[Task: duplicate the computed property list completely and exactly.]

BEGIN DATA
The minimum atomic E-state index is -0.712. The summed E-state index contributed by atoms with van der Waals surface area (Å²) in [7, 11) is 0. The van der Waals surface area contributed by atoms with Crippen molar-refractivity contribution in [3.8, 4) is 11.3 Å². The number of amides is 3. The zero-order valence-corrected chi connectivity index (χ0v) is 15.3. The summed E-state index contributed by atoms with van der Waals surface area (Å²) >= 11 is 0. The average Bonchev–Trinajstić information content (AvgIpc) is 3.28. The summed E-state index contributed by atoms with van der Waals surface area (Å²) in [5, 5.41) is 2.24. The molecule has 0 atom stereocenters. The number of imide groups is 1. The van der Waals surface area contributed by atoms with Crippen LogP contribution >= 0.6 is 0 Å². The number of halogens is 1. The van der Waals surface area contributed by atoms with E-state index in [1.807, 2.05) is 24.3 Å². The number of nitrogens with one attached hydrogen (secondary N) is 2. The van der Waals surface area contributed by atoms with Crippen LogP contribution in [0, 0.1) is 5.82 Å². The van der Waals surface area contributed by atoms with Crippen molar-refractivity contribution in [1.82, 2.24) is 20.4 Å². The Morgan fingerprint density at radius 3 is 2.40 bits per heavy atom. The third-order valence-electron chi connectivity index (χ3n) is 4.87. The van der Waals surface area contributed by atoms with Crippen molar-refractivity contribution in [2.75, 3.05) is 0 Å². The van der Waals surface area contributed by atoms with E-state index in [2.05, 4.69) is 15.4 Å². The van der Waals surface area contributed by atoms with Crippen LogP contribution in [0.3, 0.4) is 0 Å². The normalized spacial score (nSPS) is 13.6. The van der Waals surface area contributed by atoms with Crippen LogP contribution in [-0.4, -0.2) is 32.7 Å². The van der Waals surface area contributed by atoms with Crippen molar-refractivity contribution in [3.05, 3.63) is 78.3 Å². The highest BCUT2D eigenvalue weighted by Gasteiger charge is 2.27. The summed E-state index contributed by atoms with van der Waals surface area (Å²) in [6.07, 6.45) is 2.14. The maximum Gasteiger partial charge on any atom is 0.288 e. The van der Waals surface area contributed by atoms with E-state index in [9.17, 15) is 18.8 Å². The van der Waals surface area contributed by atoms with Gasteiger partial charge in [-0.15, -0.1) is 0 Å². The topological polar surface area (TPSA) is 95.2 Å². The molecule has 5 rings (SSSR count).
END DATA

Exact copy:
The minimum atomic E-state index is -0.712. The summed E-state index contributed by atoms with van der Waals surface area (Å²) in [7, 11) is 0. The van der Waals surface area contributed by atoms with Crippen molar-refractivity contribution in [3.8, 4) is 11.3 Å². The number of amides is 3. The zero-order valence-corrected chi connectivity index (χ0v) is 15.3. The summed E-state index contributed by atoms with van der Waals surface area (Å²) >= 11 is 0. The average Bonchev–Trinajstić information content (AvgIpc) is 3.28. The summed E-state index contributed by atoms with van der Waals surface area (Å²) in [5, 5.41) is 2.24. The molecule has 0 atom stereocenters. The number of imide groups is 1. The van der Waals surface area contributed by atoms with Crippen LogP contribution >= 0.6 is 0 Å². The number of halogens is 1. The van der Waals surface area contributed by atoms with E-state index in [1.807, 2.05) is 24.3 Å². The number of nitrogens with one attached hydrogen (secondary N) is 2. The van der Waals surface area contributed by atoms with Crippen LogP contribution in [0, 0.1) is 5.82 Å². The van der Waals surface area contributed by atoms with Crippen molar-refractivity contribution in [1.82, 2.24) is 20.4 Å². The Morgan fingerprint density at radius 3 is 2.40 bits per heavy atom. The third-order valence-electron chi connectivity index (χ3n) is 4.87. The van der Waals surface area contributed by atoms with Crippen molar-refractivity contribution in [2.75, 3.05) is 0 Å². The van der Waals surface area contributed by atoms with E-state index in [2.05, 4.69) is 15.4 Å². The van der Waals surface area contributed by atoms with Crippen LogP contribution in [0.3, 0.4) is 0 Å². The normalized spacial score (nSPS) is 13.6. The van der Waals surface area contributed by atoms with Crippen LogP contribution in [-0.4, -0.2) is 32.7 Å². The van der Waals surface area contributed by atoms with Crippen molar-refractivity contribution in [3.05, 3.63) is 78.3 Å². The highest BCUT2D eigenvalue weighted by Gasteiger charge is 2.27. The summed E-state index contributed by atoms with van der Waals surface area (Å²) in [6.07, 6.45) is 2.14. The maximum Gasteiger partial charge on any atom is 0.288 e. The van der Waals surface area contributed by atoms with E-state index in [9.17, 15) is 18.8 Å². The van der Waals surface area contributed by atoms with Gasteiger partial charge in [-0.15, -0.1) is 0 Å². The topological polar surface area (TPSA) is 95.2 Å². The molecule has 5 rings (SSSR count).